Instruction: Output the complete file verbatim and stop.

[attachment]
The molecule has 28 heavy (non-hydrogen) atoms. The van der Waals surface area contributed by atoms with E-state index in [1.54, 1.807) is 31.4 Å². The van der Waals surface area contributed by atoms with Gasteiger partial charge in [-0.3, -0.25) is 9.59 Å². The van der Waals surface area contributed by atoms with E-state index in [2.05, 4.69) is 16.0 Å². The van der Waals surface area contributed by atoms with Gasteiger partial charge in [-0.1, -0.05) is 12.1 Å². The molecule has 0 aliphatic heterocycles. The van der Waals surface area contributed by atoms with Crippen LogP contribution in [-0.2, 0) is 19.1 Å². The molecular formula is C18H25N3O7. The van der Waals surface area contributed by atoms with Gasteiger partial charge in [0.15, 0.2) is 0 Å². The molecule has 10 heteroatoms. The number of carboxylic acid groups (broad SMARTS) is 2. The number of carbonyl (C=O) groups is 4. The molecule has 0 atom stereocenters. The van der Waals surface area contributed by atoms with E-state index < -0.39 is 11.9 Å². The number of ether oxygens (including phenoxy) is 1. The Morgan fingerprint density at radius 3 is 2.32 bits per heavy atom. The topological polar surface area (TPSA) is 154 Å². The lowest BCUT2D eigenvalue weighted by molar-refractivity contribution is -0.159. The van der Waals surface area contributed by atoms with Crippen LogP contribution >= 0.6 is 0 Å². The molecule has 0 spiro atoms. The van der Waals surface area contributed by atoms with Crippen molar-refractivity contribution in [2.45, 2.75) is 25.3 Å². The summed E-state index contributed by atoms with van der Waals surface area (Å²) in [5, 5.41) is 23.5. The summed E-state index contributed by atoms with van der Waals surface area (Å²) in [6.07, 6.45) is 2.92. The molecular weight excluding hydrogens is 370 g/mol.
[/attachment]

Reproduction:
The molecule has 28 heavy (non-hydrogen) atoms. The van der Waals surface area contributed by atoms with E-state index in [1.54, 1.807) is 31.4 Å². The van der Waals surface area contributed by atoms with Gasteiger partial charge in [-0.3, -0.25) is 9.59 Å². The van der Waals surface area contributed by atoms with E-state index in [2.05, 4.69) is 16.0 Å². The van der Waals surface area contributed by atoms with Gasteiger partial charge in [-0.1, -0.05) is 12.1 Å². The molecule has 0 aliphatic heterocycles. The van der Waals surface area contributed by atoms with Crippen LogP contribution in [-0.2, 0) is 19.1 Å². The molecular formula is C18H25N3O7. The van der Waals surface area contributed by atoms with Gasteiger partial charge in [0.15, 0.2) is 0 Å². The molecule has 10 heteroatoms. The number of carboxylic acid groups (broad SMARTS) is 2. The number of carbonyl (C=O) groups is 4. The molecule has 0 atom stereocenters. The van der Waals surface area contributed by atoms with E-state index < -0.39 is 11.9 Å². The number of ether oxygens (including phenoxy) is 1. The Morgan fingerprint density at radius 3 is 2.32 bits per heavy atom. The topological polar surface area (TPSA) is 154 Å². The lowest BCUT2D eigenvalue weighted by molar-refractivity contribution is -0.159. The van der Waals surface area contributed by atoms with Crippen LogP contribution >= 0.6 is 0 Å². The molecule has 0 spiro atoms. The van der Waals surface area contributed by atoms with Crippen molar-refractivity contribution in [2.45, 2.75) is 25.3 Å². The summed E-state index contributed by atoms with van der Waals surface area (Å²) in [5, 5.41) is 23.5. The summed E-state index contributed by atoms with van der Waals surface area (Å²) in [6.07, 6.45) is 2.92. The molecular weight excluding hydrogens is 370 g/mol.